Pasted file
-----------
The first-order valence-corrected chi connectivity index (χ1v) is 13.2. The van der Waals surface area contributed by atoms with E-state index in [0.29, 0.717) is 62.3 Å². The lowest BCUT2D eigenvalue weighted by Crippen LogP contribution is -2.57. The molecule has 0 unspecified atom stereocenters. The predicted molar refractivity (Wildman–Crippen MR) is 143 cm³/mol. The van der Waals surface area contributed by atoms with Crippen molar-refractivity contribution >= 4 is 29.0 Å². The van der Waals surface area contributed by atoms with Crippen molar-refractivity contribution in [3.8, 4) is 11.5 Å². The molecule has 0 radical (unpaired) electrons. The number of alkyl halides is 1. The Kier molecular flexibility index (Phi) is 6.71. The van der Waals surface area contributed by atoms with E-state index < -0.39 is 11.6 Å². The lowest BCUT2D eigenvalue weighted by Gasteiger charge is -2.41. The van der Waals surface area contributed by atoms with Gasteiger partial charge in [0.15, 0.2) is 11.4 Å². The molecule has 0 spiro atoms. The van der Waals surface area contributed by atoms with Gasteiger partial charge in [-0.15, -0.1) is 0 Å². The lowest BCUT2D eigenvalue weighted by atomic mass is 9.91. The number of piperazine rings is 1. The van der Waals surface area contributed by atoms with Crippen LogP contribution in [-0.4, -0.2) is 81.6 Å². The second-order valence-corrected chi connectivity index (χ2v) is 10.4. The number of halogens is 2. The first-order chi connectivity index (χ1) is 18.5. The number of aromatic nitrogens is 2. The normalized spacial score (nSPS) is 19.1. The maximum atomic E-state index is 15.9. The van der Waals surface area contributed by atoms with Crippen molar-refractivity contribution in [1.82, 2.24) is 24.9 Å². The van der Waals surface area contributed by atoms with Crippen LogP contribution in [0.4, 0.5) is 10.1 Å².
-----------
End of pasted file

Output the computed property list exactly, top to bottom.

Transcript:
The first-order valence-corrected chi connectivity index (χ1v) is 13.2. The van der Waals surface area contributed by atoms with E-state index in [0.29, 0.717) is 62.3 Å². The lowest BCUT2D eigenvalue weighted by Crippen LogP contribution is -2.57. The molecule has 0 unspecified atom stereocenters. The predicted molar refractivity (Wildman–Crippen MR) is 143 cm³/mol. The van der Waals surface area contributed by atoms with Crippen molar-refractivity contribution >= 4 is 29.0 Å². The van der Waals surface area contributed by atoms with Crippen molar-refractivity contribution in [3.8, 4) is 11.5 Å². The molecule has 0 radical (unpaired) electrons. The number of alkyl halides is 1. The Kier molecular flexibility index (Phi) is 6.71. The van der Waals surface area contributed by atoms with E-state index < -0.39 is 11.6 Å². The lowest BCUT2D eigenvalue weighted by Gasteiger charge is -2.41. The van der Waals surface area contributed by atoms with Gasteiger partial charge in [0.15, 0.2) is 11.4 Å². The molecule has 0 spiro atoms. The van der Waals surface area contributed by atoms with Gasteiger partial charge in [-0.15, -0.1) is 0 Å². The lowest BCUT2D eigenvalue weighted by atomic mass is 9.91. The number of piperazine rings is 1. The van der Waals surface area contributed by atoms with Crippen LogP contribution in [-0.4, -0.2) is 81.6 Å². The second-order valence-corrected chi connectivity index (χ2v) is 10.4. The number of halogens is 2. The first-order chi connectivity index (χ1) is 18.5. The number of aromatic nitrogens is 2. The normalized spacial score (nSPS) is 19.1. The maximum atomic E-state index is 15.9. The van der Waals surface area contributed by atoms with Crippen molar-refractivity contribution in [1.82, 2.24) is 24.9 Å². The van der Waals surface area contributed by atoms with Crippen LogP contribution in [0.4, 0.5) is 10.1 Å².